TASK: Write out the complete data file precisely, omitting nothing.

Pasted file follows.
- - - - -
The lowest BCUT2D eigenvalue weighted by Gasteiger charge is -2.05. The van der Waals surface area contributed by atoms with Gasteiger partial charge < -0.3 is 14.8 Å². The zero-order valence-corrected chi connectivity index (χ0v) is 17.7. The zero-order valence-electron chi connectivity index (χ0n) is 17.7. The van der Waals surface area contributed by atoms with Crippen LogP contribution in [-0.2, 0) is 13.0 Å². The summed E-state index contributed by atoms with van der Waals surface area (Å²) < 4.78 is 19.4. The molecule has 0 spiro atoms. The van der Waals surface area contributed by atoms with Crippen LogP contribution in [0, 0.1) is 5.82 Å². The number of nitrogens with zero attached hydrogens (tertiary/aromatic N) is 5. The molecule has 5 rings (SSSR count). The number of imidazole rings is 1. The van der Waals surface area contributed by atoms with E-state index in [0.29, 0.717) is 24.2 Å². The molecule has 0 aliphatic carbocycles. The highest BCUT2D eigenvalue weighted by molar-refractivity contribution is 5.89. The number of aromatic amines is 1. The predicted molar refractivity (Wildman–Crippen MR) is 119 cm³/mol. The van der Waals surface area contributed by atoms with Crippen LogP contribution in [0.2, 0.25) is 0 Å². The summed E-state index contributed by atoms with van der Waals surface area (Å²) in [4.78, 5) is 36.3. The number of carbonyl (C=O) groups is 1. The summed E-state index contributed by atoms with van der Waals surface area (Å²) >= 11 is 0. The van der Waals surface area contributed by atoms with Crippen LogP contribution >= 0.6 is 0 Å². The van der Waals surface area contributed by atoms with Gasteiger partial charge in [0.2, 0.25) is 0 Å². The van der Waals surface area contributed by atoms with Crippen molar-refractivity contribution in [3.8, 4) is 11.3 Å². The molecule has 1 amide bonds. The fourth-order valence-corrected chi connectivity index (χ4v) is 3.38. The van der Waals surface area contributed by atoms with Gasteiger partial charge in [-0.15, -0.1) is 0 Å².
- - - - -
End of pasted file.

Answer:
The lowest BCUT2D eigenvalue weighted by Gasteiger charge is -2.05. The van der Waals surface area contributed by atoms with Gasteiger partial charge < -0.3 is 14.8 Å². The zero-order valence-corrected chi connectivity index (χ0v) is 17.7. The zero-order valence-electron chi connectivity index (χ0n) is 17.7. The van der Waals surface area contributed by atoms with Crippen LogP contribution in [-0.2, 0) is 13.0 Å². The summed E-state index contributed by atoms with van der Waals surface area (Å²) < 4.78 is 19.4. The molecule has 0 spiro atoms. The van der Waals surface area contributed by atoms with Crippen LogP contribution in [0, 0.1) is 5.82 Å². The number of nitrogens with zero attached hydrogens (tertiary/aromatic N) is 5. The molecule has 5 rings (SSSR count). The number of imidazole rings is 1. The van der Waals surface area contributed by atoms with E-state index in [0.29, 0.717) is 24.2 Å². The molecule has 0 aliphatic carbocycles. The highest BCUT2D eigenvalue weighted by molar-refractivity contribution is 5.89. The number of aromatic amines is 1. The predicted molar refractivity (Wildman–Crippen MR) is 119 cm³/mol. The van der Waals surface area contributed by atoms with Crippen LogP contribution in [0.2, 0.25) is 0 Å². The summed E-state index contributed by atoms with van der Waals surface area (Å²) in [4.78, 5) is 36.3. The number of carbonyl (C=O) groups is 1. The summed E-state index contributed by atoms with van der Waals surface area (Å²) >= 11 is 0. The van der Waals surface area contributed by atoms with Crippen LogP contribution >= 0.6 is 0 Å². The van der Waals surface area contributed by atoms with Gasteiger partial charge in [0.2, 0.25) is 0 Å². The van der Waals surface area contributed by atoms with Crippen molar-refractivity contribution in [3.8, 4) is 11.3 Å². The molecule has 1 amide bonds. The fourth-order valence-corrected chi connectivity index (χ4v) is 3.38. The van der Waals surface area contributed by atoms with Gasteiger partial charge in [-0.15, -0.1) is 0 Å².